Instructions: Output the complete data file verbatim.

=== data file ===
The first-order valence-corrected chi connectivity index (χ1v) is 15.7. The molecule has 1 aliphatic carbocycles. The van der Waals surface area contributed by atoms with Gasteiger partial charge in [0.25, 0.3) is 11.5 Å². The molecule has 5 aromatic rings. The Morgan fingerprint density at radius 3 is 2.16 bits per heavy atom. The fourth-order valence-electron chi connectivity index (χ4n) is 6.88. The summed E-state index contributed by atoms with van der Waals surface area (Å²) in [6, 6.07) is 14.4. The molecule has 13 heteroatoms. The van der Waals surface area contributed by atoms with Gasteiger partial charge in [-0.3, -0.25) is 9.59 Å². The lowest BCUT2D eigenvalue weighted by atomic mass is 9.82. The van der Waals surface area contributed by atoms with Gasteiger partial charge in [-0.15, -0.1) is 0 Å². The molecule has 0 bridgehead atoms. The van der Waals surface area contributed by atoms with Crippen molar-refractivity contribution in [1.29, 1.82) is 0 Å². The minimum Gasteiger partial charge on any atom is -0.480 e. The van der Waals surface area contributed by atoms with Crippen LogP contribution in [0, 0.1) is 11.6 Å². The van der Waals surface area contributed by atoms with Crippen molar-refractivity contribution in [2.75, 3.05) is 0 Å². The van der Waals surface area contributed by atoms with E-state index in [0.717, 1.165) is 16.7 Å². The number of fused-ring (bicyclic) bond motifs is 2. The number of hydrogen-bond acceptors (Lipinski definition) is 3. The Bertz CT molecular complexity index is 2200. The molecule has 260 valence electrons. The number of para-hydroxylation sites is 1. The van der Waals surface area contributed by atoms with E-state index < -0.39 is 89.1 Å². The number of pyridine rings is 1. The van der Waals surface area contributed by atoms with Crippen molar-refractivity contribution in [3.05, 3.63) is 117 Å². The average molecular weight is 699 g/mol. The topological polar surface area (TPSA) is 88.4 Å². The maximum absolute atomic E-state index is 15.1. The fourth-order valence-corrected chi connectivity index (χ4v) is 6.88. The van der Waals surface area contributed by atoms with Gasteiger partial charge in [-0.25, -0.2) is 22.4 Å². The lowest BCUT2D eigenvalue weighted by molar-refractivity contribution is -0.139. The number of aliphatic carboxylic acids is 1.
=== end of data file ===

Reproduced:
The first-order valence-corrected chi connectivity index (χ1v) is 15.7. The molecule has 1 aliphatic carbocycles. The van der Waals surface area contributed by atoms with Gasteiger partial charge in [0.25, 0.3) is 11.5 Å². The molecule has 5 aromatic rings. The Morgan fingerprint density at radius 3 is 2.16 bits per heavy atom. The fourth-order valence-electron chi connectivity index (χ4n) is 6.88. The summed E-state index contributed by atoms with van der Waals surface area (Å²) in [6, 6.07) is 14.4. The molecule has 13 heteroatoms. The van der Waals surface area contributed by atoms with Gasteiger partial charge in [-0.3, -0.25) is 9.59 Å². The lowest BCUT2D eigenvalue weighted by atomic mass is 9.82. The van der Waals surface area contributed by atoms with Gasteiger partial charge in [-0.15, -0.1) is 0 Å². The molecule has 0 bridgehead atoms. The van der Waals surface area contributed by atoms with Crippen molar-refractivity contribution in [1.29, 1.82) is 0 Å². The minimum Gasteiger partial charge on any atom is -0.480 e. The van der Waals surface area contributed by atoms with Crippen LogP contribution in [0, 0.1) is 11.6 Å². The van der Waals surface area contributed by atoms with Crippen molar-refractivity contribution in [2.75, 3.05) is 0 Å². The van der Waals surface area contributed by atoms with E-state index in [0.717, 1.165) is 16.7 Å². The number of fused-ring (bicyclic) bond motifs is 2. The number of hydrogen-bond acceptors (Lipinski definition) is 3. The Bertz CT molecular complexity index is 2200. The molecule has 260 valence electrons. The number of para-hydroxylation sites is 1. The van der Waals surface area contributed by atoms with E-state index < -0.39 is 89.1 Å². The number of pyridine rings is 1. The van der Waals surface area contributed by atoms with Crippen molar-refractivity contribution in [3.05, 3.63) is 117 Å². The average molecular weight is 699 g/mol. The topological polar surface area (TPSA) is 88.4 Å². The maximum absolute atomic E-state index is 15.1. The fourth-order valence-corrected chi connectivity index (χ4v) is 6.88. The van der Waals surface area contributed by atoms with Gasteiger partial charge in [-0.25, -0.2) is 22.4 Å². The lowest BCUT2D eigenvalue weighted by molar-refractivity contribution is -0.139. The number of aliphatic carboxylic acids is 1.